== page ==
We walked inside (wiping away tears) and got Julianne's boarding passes printed and her luggage checked. I was kind of amazed at just how incredibly helpful and kind the Delta counter agents were to all the missionaries there. Knowing that these missionaries and their families were running the gamut of emotions...fear of the unknown, feeling overwhelmed, confusion, sadness, excitement, and everything in between...they clearly see this every week. And while it might be easy to feel annoyed at all these clueless families, they instead responded with such empathy and asked us where Julianne was serving, expressed excitement over her call, offered advice with travel. It made me worry just a little bit less.
(And the pink/purple luggage makes a second mission go 'round...)

We went upstairs to the security line. The point of no return. This is where it becomes so much harder to say goodbye than at the Provo MTC. In Provo, you know you have more or less delivered your missionary to their destination, at least for the next few weeks. She is going to go inside and be assigned a companion, and a bedroom. She will be fed and taken good care of. At the airport you have to say goodbye and watch her walk through that security line all on her own. Will she make it to her gate okay? What happens if she loses her luggage? What if there are problems or delays with her flight? Will someone be there at the other end in Mexico to pick her up?

(I tried to smile for the camera...but didn't realize that Brandon continued to take pictures, so there is a progression of me losing the precarious hold I had on my tears.)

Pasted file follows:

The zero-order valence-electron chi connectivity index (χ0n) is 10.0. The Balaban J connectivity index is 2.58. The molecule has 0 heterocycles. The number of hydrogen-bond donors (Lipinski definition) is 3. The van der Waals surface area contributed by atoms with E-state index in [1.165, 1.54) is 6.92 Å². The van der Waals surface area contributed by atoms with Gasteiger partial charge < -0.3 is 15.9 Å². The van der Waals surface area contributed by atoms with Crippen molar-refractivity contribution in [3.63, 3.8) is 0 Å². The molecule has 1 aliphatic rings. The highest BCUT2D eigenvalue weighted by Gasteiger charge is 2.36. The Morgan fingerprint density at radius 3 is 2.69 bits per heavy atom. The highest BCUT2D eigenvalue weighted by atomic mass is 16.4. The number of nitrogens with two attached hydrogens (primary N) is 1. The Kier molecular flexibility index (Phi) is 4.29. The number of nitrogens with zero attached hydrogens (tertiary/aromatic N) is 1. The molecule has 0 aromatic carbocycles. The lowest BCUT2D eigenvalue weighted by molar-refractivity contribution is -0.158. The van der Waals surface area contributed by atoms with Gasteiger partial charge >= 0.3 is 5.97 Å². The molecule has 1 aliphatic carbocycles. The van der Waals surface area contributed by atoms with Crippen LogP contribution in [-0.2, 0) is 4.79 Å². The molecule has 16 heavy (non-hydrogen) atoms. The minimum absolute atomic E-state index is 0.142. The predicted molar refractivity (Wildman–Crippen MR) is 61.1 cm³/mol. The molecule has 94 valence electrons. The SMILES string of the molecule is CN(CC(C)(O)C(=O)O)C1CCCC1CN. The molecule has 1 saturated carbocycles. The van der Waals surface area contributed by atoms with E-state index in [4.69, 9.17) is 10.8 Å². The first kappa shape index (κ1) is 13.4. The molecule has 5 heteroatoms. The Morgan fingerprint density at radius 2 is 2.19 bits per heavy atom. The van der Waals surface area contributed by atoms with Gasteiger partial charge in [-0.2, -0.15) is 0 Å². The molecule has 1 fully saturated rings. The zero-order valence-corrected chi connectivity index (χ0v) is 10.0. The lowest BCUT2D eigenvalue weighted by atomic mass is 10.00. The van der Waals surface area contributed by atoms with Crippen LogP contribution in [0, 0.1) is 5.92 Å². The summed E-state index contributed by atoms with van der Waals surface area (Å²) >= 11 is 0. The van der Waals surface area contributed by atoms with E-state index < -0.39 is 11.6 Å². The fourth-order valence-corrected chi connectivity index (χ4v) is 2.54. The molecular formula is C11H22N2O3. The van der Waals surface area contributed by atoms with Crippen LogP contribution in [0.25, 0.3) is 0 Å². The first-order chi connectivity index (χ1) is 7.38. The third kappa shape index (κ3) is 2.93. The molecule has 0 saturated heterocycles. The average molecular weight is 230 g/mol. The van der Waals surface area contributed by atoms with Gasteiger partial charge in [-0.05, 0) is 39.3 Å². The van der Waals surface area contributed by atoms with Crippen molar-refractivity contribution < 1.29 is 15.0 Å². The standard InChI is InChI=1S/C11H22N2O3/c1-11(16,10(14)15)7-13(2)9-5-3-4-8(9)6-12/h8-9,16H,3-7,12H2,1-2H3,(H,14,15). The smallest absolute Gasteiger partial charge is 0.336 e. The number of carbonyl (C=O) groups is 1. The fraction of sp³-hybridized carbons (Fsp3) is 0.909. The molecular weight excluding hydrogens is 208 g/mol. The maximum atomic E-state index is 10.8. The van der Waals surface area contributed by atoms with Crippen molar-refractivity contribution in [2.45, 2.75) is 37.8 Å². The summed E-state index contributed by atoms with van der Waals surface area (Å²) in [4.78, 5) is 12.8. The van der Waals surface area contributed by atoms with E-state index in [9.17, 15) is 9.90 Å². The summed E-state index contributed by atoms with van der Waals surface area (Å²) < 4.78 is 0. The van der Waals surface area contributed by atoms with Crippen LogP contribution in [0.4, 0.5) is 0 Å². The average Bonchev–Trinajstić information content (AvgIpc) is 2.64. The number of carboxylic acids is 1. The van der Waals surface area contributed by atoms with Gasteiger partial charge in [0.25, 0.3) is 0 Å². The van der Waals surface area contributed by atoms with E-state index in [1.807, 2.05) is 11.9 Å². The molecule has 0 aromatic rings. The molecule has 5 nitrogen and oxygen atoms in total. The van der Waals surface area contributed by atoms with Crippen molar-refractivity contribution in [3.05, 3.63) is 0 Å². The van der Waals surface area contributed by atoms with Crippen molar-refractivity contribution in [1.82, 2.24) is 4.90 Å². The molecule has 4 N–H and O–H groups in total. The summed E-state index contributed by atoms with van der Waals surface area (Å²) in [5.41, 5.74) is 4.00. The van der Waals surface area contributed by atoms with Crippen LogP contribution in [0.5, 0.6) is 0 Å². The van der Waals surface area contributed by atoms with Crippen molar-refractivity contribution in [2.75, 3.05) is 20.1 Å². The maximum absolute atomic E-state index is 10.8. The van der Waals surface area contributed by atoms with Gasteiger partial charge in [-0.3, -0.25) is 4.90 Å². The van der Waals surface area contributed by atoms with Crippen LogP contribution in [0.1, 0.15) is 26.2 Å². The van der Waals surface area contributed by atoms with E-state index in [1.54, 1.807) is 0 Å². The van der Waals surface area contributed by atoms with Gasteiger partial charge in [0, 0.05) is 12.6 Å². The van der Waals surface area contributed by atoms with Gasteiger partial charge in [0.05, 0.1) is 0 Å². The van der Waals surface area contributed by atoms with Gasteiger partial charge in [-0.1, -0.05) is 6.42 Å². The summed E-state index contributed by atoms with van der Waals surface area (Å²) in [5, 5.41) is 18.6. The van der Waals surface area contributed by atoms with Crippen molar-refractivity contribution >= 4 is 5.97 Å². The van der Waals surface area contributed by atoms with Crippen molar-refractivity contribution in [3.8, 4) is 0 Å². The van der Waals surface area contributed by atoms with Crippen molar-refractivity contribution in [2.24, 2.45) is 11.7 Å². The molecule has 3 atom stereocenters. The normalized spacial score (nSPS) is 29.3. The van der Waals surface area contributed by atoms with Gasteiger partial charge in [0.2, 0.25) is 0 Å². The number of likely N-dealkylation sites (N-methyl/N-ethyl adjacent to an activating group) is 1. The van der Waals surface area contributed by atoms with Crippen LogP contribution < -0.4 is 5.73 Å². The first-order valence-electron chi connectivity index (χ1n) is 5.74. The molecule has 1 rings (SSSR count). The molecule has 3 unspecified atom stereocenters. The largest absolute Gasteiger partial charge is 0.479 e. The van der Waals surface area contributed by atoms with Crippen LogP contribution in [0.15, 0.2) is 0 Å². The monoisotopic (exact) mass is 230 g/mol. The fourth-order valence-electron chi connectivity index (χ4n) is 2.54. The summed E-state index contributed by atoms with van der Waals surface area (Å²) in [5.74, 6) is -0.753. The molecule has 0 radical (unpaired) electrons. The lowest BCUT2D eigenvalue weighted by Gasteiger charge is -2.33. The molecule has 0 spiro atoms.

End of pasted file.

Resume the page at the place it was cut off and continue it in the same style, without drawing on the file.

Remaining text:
We said our goodbyes. We hugged and cried and hugged some more. Julianne was admirably calm. I think she had spent her emotions the day before and was just ready.

 Once again, the hardest part came when we got home. Saying goodbye is hard, yes. But coming home and seeing the pajama pants she had worn the night before still in my room where she had got ready that morning, finding her phone on the counter, realizing that all of the things that she had decided not to pack but had not put away were now my responsibility...because she wasn't coming home to do it herself....that's when the ache really sets in. So I decided to put my pajamas back on and allow myself to do nothing productive all day. I ate chocolate, binge watched Netflix, napped and allowed myself to cry whenever I felt like it rather than fight the tears. I didn't leave the house for two days. And I think that helped.

Another thing that helped? I got a quick email that evening from Julianne. She said she had arrived safely, that there had been 25 missionaries on her flight to Mexico and that her P-Days would be on Thursdays while in the MTC. The next day I also found a couple pictures of her on the Mexico MTC facebook page. Both of those things did much to settle any worries that I had.

There is a Julianne sized hole in my heart. And though she's physically little, her spirit is larger than life. Which means that hole is pretty darn noticeable. It aches, my heart. It very literally hurts. But I'm so proud of her as well. Knowing what to expect this time around means I understand already how hard the missing her can be and how long the time sometimes seems. But it also means that I am fully aware of all the blessings that come, to both her and us here at home. And it's worth it.